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NATO expresses concern over Russia's troop build-up near Ukraine

NATO Secretary General Jens Stoltenberg
NATO Secretary General Jens Stoltenberg Copyright Credit: AP
Copyright Credit: AP
By Aleksandar BrezarAP
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Kyiv says about 90,000 Russian soldiers are stationed near the frontier.


The most recent build-up of Russian troops near its border with Ukraine is "large and unusual," according to NATO.

Earlier this month, the authorities in Kyiv claimed that about 90,000 Russian soldiers and heavy equipment including tanks were repositioned close to Ukraine, stoking fears of a possible invasion.

During a press conference with Ukraine's foreign minister, NATO Secretary-General Jens Stoltenberg stated that the alliance remains vigilant about Russia's latest move.

He said ''any further provocation or aggressive actions by Russia would be of serious concern” and that the Kremlin must be “transparent about its military activities”.

It comes with Moscow also accused of being involved in the migrant crisis on the border between Belarus and Poland.

Ukraine's defence ministry says units of Russia's 41st army have been stationed about 260 kilometres north of the border.

It claimed the Russian military was also observed in the rebel-controlled parts of Donbas in the east of Ukraine.

The war in eastern Ukraine, which began in 2014, is an ongoing conflict between the Ukrainian army and Russian-backed separatists in the Donetsk and Luhansk regions.

The seven-year war has seen about 14,000 casualties, while more than 2 million Ukrainians have sought refuge either in other parts of the country or abroad.

Ukraine's foreign minister Dmytro Kuleba said: "What we see now is a deteriorating situation where Russia is demonstrating that it can quickly activate the already amassed troops and equipment and that every option, including the military one, is on the table for [the] Russian leadership.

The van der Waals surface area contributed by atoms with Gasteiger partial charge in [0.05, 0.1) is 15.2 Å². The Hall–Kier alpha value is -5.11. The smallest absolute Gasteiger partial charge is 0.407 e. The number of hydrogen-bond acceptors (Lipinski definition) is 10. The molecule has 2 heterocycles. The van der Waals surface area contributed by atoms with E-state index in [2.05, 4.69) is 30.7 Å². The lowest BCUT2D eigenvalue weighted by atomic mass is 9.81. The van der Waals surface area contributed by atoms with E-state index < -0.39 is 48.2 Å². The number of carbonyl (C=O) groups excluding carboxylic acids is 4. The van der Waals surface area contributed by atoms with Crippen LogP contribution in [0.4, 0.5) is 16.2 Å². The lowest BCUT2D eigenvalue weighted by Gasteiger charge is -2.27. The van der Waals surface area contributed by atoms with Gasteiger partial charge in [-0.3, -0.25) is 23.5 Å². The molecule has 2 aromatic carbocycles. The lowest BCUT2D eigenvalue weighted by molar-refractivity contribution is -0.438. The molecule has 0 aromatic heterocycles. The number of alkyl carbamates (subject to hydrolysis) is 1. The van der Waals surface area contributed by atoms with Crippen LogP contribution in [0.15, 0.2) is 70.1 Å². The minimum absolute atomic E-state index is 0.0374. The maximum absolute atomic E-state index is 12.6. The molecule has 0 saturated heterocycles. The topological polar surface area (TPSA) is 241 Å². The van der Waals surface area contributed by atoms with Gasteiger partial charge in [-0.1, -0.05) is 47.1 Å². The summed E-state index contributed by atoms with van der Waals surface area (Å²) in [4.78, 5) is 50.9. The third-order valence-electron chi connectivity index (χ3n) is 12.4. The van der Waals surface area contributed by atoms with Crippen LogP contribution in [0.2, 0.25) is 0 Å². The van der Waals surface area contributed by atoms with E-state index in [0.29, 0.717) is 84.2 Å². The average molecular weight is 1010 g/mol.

“Russia’s military manoeuvres, the energy crisis in Europe, the dramatic use of migrants as a weapon on Poland’s and Lithuania’s borders with Belarus, and massive disinformation have to be seen as one complex set of events,” he stated, dubbing it all a part of a “hybrid war” on Europe.

NATO is the latest among Ukraine’s Western allies who have expressed concern over the recent Russian troop movement, reminiscent of a similar situation in the spring of this year.

Although Russia withdrew some of the units since then, the latest increase in numbers is the largest since the 2014 annexation of the Crimean Peninsula that gave Russia unrestricted access to the Black Sea.

Stoltenberg repeated on Monday that NATO does not accept “Russia’s illegal and illegitimate annexation of Crimea", and called on the authorities in Moscow to end its support for militants in the Donbas area.

“All NATO allies are united in their condemnation of Russia’s behaviour,” he stated, saying that the alliance is “monitoring the situation closely”.

Since the revelations of the troop build-up came to light, the Kremlin has repeatedly stated that any troop movement with the Russian territory is its own business.

“Russia maintains troops presence on its territory wherever it deems necessary,” Kremlin spokesman Dmitry Peskov said earlier this month.

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